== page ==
When it comes to deploying Windows based servers and clients there are many products on the market that are proven performers with relatively short learning curves. Ideally, the choice of products should be based on three factors: total cost of deployment, options and features and ease of use.
Total cost of deployment should include the initial cost of the deployment software, any supporting hardware, configuration time, image creation and maintenance time, as well as end-user training.
The options and features of each product should match or exceed current and future needs. Installation of drivers and software in images, configuration of Windows settings, offline maintenance of images and multi-cast network-based deployment are examples of some of the important options.
Ease of use includes initial configuration time and complexity, but more importantly the actual deployment tasks – image creation, maintenance and deployment. Typically, the initial configuration complexity is determined by the type of deployment options – driver and software installations, unattended setup, number and types of images and light-touch or zero-touch deployment.
While there are many 3rd party solutions on the market; Altiris, LanDesk and Ghost, just to name a few, Windows Deployment Services (WDS) is a feature-rich, inexpensive solution. WDS, in a Windows domain environment, is free, since it is part of the Windows Server operating system.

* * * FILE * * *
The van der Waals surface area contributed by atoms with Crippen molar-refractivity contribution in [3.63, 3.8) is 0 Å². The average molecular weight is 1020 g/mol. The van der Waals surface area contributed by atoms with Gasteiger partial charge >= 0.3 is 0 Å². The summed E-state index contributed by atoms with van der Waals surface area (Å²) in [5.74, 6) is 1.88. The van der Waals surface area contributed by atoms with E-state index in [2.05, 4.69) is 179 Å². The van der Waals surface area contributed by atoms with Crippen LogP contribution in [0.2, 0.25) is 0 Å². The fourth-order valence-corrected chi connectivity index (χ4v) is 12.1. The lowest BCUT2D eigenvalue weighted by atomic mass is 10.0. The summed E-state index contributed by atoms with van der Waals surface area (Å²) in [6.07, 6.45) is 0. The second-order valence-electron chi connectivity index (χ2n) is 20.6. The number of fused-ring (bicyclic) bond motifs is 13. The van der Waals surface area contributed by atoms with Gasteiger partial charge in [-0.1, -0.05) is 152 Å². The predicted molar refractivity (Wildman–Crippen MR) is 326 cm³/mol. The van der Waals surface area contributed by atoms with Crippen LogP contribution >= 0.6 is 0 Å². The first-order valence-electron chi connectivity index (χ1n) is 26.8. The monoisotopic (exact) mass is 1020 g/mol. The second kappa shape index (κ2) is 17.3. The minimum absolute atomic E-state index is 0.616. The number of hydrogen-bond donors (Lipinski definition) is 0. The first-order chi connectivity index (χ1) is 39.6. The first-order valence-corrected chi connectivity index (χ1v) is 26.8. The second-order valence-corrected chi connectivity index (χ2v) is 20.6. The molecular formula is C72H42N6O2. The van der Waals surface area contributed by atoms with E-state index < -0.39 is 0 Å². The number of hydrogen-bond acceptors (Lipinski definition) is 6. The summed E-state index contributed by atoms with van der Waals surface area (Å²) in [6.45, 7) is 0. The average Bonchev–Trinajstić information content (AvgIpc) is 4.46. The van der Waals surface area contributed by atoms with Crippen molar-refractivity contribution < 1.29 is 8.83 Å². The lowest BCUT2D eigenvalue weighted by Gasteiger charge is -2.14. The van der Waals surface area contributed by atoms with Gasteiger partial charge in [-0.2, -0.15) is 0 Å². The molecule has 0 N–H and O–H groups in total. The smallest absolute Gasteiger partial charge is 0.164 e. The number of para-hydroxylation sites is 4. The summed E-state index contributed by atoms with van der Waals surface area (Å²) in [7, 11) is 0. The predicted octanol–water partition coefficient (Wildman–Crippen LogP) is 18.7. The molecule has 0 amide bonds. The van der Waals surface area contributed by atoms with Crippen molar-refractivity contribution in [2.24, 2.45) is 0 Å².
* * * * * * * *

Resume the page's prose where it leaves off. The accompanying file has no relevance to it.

WDS began its life as Remote Installation Services (RIS) in Windows Server 2000 and was discontinued after Server 2003. WDS was available along with RIS in Windows Server 2003 and is a server role in Windows Server 2008, 2008R2 and 2012.
The biggest benefit, in Directions Training’s opinion, to using WDS, is that regardless of the image strategy used; gold, thick, thin or hybrid images, you will only ever need one image file (wim) for each operating system/architecture deployed. In other words, one image file for Windows 7 x86, one for Windows 7 x64, etc. The image file uses Windows Image Format, which is a file-based, single instance storage format, dramatically reducing the storage space required for deployment images. A perfect example of this is the installation media for Windows. Recall that during the installation process you must select which edition of Windows to install (Home, Professional, Enterprise, etc). All of these images are contained within the Install.wim file, about 2GB in size, located in the Sources folder of the installation disk.
We’ll get into the specifics of the WIM files, tools used to create and manage them and deploying images using WDS in future blogs. For now, consider the ease of managing no more than 2 image files per Windows operating system!